Thursday, November 28, 2013

Art Deco Textiles

Lena Bergner
First half 20th centurey

Because Art Deco is a retrospective term we have chosen certain examples from the whole Art Moderne movement to fit our definition of Art Deco.

The first principle is geometric abstractions

Costume from the recent BBC production
of The Lady Vanishes

Rug by George Valmier 1930
Geometry with very little pictorial imagery

Repetition of line is an important principle.

Jacques Camus

O.R. Palistow, 1934
Victorian and Albert Museum

Dress from the 1930s

Dress possibly from the 1950s

Concentric lines, angles and arcs are a feature


With the fan shape of concentric arcs a running theme.

Betty Joel, France, 1928

Swatch of "Coblentz" from my Modernism reproduction
collection for Moda.

Painted metal cocktail tray

Clara Posnanski
"Paul" for the Wiener Werkstatte,
circa 1915


Post World War II Lustreware
revived the Art Deco look

A variation of the fan is a scale design, radiating lines

1929 graphic design

Another geometric necessity is the zigurat or stairstep figure,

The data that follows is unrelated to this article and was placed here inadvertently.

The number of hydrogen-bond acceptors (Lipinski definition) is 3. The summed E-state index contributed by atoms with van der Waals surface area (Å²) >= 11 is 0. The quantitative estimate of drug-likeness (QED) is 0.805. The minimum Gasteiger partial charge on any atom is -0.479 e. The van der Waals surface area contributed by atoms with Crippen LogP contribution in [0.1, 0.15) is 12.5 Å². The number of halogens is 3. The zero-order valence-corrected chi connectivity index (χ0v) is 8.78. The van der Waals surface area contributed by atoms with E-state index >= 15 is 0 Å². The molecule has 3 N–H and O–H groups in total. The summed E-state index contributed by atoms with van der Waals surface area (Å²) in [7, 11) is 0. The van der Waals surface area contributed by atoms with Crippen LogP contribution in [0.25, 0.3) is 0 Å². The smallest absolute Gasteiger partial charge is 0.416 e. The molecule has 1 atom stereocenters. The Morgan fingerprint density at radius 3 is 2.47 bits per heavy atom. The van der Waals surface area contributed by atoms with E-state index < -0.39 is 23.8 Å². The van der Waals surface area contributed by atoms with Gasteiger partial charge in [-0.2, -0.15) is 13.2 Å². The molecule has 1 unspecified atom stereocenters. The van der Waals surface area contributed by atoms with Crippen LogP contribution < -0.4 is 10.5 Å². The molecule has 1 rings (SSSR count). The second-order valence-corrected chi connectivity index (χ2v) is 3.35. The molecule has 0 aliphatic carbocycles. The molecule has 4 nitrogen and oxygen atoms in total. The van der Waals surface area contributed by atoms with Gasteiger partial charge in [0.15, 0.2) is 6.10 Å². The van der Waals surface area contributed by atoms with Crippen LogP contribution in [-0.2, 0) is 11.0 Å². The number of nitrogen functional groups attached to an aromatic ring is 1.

Soviet Textile
Sort of a Sawtooth strip look

French textile

The Dance magazine
"See It With Music"

So if one wanted to make the elusive Art Deco quilt
one could look to classic quilt patterns....

with concentric 90 degree angle designs...

Detail of a Brickwork rectangle quilt

Pattern by Ruby McKim
late 1920s

BlockBase #1304.5
Palm Leaf

With Sawteeth and other repeating triangles

Unknown pattern, no BlockBase number

With Concentric Arcs...

Fan quilt, early 20th century
BlockBase #3502

 Laura Wheeler/Alice Brooks drawing.
No BlockBase Number

And Scale designs...

Sunshine from the Clara Stone pattern business
about 1910
BlockBase #3347

Who inspired whom?

Craftsy recently posted some contemporary quilts they considered Art Deco. Do they meet your definition of Art Deco?

1 comment:

  1. There are some gorgeous inspirations in this post. Thanks!